I often find myself agreeing with David Brooks on the very subject that my liberal friends think proves he is a conservative nutcase.

      What is often lost is the value of informed debate, in a self selected group. That should never be the case in academe. Haidt is calling it as he sees it and I am sure he is correct.

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      • Mark:

        Just yesterday I was animatedly discussing the book with a male neighbor when his wife interceded with “he’s that conservative philosopher, right?”

        Heh. Yeah, the conservative philosopher who voted for Obama twice and says things like “I am absolutely horrified by today’s Republican Party – both in the presidential primaries and in Congress. If they nominate Trump or Cruz, I’ll vote for the Democrat, whoever it is.”

        Which reminds me, I want to send Haidt an e-mail…maybe he can explain to me what is so detestable about Cruz, since no one else has been able to.

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      • maybe he can explain to me what is so detestable about Cruz, since no one else has been able to

        Well, FWIW, here is one example of why people find him detestable. YM, of course, MV.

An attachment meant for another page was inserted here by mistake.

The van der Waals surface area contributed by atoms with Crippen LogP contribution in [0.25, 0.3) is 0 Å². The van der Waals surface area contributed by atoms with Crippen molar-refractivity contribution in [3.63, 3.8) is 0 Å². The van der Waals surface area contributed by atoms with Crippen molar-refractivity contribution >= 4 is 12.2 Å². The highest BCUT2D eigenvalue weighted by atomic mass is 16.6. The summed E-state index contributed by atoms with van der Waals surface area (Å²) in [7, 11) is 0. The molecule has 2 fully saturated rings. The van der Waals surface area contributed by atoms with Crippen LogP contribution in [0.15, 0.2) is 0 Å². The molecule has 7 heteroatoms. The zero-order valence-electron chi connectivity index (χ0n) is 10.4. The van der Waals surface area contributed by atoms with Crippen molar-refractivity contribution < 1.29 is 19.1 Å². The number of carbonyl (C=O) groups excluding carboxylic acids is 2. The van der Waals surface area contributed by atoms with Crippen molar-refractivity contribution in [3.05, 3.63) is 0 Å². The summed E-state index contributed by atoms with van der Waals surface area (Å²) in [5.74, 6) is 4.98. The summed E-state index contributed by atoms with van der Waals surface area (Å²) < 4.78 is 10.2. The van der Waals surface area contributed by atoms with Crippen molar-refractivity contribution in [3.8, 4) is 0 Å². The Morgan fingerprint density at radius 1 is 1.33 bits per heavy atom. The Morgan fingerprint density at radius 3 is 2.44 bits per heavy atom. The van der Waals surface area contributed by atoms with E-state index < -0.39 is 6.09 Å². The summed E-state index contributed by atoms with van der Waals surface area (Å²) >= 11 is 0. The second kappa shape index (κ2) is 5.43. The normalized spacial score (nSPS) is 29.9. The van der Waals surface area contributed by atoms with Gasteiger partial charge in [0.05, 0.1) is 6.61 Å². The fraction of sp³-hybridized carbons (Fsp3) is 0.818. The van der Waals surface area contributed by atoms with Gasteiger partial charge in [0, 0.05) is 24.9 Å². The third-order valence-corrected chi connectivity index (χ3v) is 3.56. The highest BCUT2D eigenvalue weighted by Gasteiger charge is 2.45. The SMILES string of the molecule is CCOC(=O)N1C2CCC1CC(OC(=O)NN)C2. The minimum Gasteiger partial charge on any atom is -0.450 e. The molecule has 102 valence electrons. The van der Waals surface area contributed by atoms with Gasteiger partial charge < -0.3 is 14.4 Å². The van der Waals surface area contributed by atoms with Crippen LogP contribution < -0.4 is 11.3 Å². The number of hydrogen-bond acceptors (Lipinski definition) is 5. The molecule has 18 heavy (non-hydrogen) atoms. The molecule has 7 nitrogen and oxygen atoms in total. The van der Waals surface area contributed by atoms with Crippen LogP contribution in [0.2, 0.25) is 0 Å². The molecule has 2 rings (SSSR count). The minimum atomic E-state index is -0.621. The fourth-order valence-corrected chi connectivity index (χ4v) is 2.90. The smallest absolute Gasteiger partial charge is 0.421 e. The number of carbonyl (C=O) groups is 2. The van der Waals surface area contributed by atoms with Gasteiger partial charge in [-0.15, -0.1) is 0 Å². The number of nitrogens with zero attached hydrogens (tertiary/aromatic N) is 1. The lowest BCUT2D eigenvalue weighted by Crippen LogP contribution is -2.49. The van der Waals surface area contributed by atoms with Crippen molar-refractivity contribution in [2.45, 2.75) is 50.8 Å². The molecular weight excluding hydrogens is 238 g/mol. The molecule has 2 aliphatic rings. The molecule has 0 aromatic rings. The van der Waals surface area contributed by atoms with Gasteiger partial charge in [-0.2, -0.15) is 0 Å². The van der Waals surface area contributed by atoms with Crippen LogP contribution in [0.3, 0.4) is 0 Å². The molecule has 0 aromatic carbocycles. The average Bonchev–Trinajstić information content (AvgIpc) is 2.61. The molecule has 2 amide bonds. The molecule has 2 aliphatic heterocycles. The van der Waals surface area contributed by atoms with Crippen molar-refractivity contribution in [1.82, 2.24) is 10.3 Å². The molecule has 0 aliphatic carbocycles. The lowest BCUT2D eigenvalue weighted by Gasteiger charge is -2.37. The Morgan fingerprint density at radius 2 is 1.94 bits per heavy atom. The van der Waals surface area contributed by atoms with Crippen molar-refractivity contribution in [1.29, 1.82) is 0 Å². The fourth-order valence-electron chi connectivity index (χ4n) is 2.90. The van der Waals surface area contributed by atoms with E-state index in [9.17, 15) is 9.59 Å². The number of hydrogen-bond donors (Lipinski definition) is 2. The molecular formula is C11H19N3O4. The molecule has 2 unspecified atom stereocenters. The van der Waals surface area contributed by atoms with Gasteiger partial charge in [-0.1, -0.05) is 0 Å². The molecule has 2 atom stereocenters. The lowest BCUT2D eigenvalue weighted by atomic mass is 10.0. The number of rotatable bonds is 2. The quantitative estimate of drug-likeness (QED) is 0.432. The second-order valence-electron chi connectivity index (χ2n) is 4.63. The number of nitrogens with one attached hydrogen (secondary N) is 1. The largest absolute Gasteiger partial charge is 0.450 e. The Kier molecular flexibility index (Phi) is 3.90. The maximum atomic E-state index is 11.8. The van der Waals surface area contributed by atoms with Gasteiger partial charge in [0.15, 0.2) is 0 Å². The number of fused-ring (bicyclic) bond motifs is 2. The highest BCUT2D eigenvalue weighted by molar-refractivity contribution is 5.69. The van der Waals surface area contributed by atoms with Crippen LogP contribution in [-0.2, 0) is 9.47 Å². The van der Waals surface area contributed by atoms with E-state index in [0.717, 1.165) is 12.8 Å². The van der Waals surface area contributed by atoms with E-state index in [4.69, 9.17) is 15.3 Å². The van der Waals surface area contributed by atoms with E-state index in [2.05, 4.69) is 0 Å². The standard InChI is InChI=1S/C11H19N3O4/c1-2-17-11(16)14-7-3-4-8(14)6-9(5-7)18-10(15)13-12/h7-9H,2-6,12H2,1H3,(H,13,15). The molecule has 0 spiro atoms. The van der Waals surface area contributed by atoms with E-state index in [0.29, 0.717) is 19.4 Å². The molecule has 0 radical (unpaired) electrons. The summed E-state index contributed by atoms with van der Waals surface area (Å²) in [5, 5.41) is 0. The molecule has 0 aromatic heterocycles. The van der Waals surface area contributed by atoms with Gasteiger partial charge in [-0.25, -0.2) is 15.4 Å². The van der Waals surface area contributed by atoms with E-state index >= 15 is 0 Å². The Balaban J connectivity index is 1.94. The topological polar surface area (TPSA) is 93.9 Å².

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        • Did that piece persuade you?

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        • Ted Cruz treats the election like one of his college debate competitions where no dirty trick is too low if it gives you an edge. In fact, the sneakier it is, they more you are admired. In some ways it’s just clever campaigning. If your opponent’s ground game is so poor that a stunt like that can work, shame on him. Taking advantage of Carson supporters has a certain level of poetic justice. On the other hand, a win-at-any-cost attitude shows a lack of moral compass.

          I’m not even sure what part of the demographic the rib nudging “New York values” with their “focus around money and the media” is supposed to be appealing to. I’m very good at spotting dog whistles but I don’t quite know which hounds he is calling.

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        • yello:

          On the other hand, a win-at-any-cost attitude shows a lack of moral compass.

          Welcome to the Democratic party!

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        • Mich: